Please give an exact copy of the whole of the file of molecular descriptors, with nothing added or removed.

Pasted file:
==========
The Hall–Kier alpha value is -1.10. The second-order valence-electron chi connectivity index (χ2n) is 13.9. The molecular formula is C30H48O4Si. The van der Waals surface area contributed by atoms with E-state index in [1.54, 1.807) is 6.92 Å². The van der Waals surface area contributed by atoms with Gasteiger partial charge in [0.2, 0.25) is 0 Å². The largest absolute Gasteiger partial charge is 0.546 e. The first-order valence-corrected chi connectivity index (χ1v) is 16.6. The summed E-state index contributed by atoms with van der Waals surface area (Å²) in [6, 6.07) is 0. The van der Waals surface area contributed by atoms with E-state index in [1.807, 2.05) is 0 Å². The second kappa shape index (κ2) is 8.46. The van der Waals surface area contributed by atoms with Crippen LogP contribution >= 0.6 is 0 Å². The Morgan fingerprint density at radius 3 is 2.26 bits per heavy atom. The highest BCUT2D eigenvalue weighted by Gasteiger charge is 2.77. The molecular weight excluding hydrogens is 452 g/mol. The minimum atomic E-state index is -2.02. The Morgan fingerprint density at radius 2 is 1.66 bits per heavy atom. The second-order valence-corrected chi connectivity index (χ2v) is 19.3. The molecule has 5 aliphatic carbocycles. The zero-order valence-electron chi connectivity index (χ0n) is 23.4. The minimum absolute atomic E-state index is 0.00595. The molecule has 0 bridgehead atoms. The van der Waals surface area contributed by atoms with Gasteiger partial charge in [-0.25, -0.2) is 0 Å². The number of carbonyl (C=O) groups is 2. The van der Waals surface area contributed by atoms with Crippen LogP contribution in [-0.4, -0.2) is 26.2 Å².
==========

The Hall–Kier alpha value is -1.10. The second-order valence-electron chi connectivity index (χ2n) is 13.9. The molecular formula is C30H48O4Si. The van der Waals surface area contributed by atoms with E-state index in [1.54, 1.807) is 6.92 Å². The van der Waals surface area contributed by atoms with Gasteiger partial charge in [0.2, 0.25) is 0 Å². The largest absolute Gasteiger partial charge is 0.546 e. The first-order valence-corrected chi connectivity index (χ1v) is 16.6. The summed E-state index contributed by atoms with van der Waals surface area (Å²) in [6, 6.07) is 0. The van der Waals surface area contributed by atoms with E-state index in [1.807, 2.05) is 0 Å². The second kappa shape index (κ2) is 8.46. The van der Waals surface area contributed by atoms with Crippen LogP contribution >= 0.6 is 0 Å². The Morgan fingerprint density at radius 3 is 2.26 bits per heavy atom. The highest BCUT2D eigenvalue weighted by Gasteiger charge is 2.77. The molecular weight excluding hydrogens is 452 g/mol. The minimum atomic E-state index is -2.02. The Morgan fingerprint density at radius 2 is 1.66 bits per heavy atom. The second-order valence-corrected chi connectivity index (χ2v) is 19.3. The molecule has 5 aliphatic carbocycles. The zero-order valence-electron chi connectivity index (χ0n) is 23.4. The minimum absolute atomic E-state index is 0.00595. The molecule has 0 bridgehead atoms. The van der Waals surface area contributed by atoms with Gasteiger partial charge in [-0.25, -0.2) is 0 Å². The number of carbonyl (C=O) groups is 2. The van der Waals surface area contributed by atoms with Crippen LogP contribution in [-0.4, -0.2) is 26.2 Å².